The following day, the plaintiff filed a motion seeking sanctions against the defendant pursuant to Rules 91(b), 219(c), and 237, for her failure to appear in person at the arbitration and her failure to meaningfully participate in the proceedings. The plaintiff sought to debar the defendant from rejecting the arbitration award as well as an award of attorney fees incurred in connection with the preparation for and attendance at the arbitration and the instant motion.
In her response, the defendant attached an affidavit in which she averred that she had not received the letter of her attorneys informing her of the rescheduled arbitration date. The defendant argued further that the Rule 91(b) finding was entered only as to the third-party claim and that debarring her from rejecting the award would deprive her of her right to trial by jury and would be unusually harsh. Additionally, the defendant contended that the "outrageous" attorney fees requested by the plaintiff were not incurred as a result of the defendant's failure to appear in person at the arbitration.
On May 5, 1995, the trial court granted the plaintiff's motion, sanctioning the defendant pursuant to Rules 91(b), 219(c), and 237 by debarring her right to reject the award of the arbitrators. In addition, the court entered judgment on the complaint in favor of the plaintiff and against the defendant in the amount of $18,000 plus costs and entered judgment in Byrne's favor on the third-party complaint. The court continued the issue of monetary sanctions against the defendant to a later date.
Thereafter, the defendant served the plaintiff with her motion for sanctions pursuant to Rule 137. In her motion, the defendant stated that although the plaintiff's verified complaint alleged that she suffered lacerations in the traffic accident, the plaintiff admitted in her deposition testimony that she did not sustain any cuts or lacerations in the accident. The motion also attacked the complaint's allegations that the plaintiff suffered mental anguish and that the defendant failed to equip her vehicle with adequate brakes as being without a factual basis.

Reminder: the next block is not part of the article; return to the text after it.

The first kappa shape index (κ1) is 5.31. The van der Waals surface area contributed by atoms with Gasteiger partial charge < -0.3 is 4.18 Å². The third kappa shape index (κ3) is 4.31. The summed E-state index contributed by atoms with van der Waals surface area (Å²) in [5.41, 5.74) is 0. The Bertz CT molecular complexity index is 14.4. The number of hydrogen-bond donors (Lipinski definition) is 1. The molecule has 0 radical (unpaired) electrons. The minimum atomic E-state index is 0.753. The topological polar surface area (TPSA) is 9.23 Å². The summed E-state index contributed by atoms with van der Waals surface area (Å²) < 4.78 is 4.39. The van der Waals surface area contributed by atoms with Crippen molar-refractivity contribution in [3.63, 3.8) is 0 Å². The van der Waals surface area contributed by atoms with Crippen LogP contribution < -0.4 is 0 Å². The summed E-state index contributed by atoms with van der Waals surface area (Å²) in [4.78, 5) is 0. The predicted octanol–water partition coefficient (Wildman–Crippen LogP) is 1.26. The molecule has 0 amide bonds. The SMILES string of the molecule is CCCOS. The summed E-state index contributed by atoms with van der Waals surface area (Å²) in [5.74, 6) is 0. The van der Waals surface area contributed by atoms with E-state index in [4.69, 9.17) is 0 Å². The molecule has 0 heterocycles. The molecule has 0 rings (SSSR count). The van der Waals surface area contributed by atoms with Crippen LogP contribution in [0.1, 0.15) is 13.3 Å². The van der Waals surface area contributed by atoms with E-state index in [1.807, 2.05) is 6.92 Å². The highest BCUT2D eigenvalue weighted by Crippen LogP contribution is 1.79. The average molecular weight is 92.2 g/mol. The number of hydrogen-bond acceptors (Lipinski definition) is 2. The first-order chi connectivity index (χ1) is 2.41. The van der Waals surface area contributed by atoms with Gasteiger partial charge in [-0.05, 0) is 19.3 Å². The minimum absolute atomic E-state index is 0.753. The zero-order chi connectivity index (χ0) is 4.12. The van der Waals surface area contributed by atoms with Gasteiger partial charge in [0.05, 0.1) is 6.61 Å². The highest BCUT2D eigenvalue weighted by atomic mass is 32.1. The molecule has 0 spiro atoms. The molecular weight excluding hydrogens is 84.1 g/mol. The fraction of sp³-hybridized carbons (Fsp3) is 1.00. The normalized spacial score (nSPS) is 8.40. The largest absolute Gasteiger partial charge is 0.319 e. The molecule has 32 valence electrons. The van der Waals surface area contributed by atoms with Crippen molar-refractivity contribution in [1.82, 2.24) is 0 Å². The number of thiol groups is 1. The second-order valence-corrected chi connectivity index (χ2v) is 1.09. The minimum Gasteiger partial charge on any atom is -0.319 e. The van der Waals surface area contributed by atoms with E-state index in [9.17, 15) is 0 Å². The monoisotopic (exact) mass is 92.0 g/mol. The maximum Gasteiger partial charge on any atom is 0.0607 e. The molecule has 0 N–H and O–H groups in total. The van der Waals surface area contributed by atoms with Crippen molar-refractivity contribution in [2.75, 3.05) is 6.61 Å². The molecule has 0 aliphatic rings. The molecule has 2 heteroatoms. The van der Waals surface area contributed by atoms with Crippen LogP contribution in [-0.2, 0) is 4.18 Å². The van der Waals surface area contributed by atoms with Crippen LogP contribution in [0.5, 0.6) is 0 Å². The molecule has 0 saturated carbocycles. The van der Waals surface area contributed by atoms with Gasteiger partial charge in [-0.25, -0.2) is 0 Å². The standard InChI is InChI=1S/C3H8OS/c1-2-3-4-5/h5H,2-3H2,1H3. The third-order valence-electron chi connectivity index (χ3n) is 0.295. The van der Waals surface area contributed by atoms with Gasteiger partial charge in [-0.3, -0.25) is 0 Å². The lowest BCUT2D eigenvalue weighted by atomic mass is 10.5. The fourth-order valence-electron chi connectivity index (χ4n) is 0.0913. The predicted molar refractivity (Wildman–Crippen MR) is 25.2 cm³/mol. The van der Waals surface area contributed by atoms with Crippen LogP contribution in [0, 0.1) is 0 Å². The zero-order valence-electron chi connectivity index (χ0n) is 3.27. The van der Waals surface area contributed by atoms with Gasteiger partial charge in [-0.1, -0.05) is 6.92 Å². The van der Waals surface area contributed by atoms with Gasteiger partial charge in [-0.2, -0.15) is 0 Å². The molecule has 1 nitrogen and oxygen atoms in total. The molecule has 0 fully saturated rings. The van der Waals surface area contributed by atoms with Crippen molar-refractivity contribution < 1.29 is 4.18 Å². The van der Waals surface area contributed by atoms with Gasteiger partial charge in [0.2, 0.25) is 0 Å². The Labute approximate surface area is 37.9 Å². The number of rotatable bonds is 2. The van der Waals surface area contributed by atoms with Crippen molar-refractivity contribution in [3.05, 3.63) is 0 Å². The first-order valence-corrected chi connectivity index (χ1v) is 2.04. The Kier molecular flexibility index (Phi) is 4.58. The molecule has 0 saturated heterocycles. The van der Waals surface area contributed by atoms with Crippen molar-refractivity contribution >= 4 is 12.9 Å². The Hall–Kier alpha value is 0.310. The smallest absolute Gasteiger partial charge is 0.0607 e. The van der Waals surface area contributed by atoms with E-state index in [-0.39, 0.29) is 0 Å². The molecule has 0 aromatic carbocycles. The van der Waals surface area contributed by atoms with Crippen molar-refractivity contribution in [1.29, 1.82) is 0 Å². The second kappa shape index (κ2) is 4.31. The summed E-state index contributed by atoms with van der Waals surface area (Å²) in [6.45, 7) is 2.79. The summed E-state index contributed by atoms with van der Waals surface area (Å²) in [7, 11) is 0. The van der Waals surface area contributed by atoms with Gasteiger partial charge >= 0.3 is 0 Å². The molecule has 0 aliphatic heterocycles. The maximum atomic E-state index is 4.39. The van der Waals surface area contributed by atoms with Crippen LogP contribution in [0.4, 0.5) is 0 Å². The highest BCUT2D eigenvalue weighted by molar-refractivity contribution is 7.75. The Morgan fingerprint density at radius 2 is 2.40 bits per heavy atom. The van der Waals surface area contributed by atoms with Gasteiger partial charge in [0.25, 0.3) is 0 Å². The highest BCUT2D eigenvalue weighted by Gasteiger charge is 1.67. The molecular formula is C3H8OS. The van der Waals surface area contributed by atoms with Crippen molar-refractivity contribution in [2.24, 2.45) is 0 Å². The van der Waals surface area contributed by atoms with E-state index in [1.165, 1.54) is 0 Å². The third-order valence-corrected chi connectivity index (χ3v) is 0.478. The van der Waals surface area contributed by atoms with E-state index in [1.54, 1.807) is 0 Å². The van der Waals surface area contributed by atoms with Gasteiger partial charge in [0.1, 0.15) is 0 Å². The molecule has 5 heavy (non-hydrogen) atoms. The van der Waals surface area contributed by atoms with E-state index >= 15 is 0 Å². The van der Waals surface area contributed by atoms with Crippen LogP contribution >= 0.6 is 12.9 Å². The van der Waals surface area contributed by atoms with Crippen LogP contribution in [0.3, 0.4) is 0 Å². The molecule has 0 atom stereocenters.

On July 6, 1995, the trial court granted the plaintiff's motion for attorney fees in the amount of $2,537 plus costs in the amount of $228, granted Byrne's motion for attorney fees and costs totalling $2,483.30, and denied the defendant's motion for Rule 137 sanctions. In addition, the court granted the plaintiff's motion to voluntarily dismiss from the verified complaint the allegation of lacerations. The defendant timely appealed.
On appeal, the defendant first contends that the trial court erred in denying her motion for Rule 137 sanctions. Rule 137 imposes an affirmative duty on both litigants and counsel to conduct an investigation of the facts and the law before the filing of an action, pleading, or other paper. O'Brien & Associates, P.C. v. Tim Thompson, Inc., 274 Ill. App. ...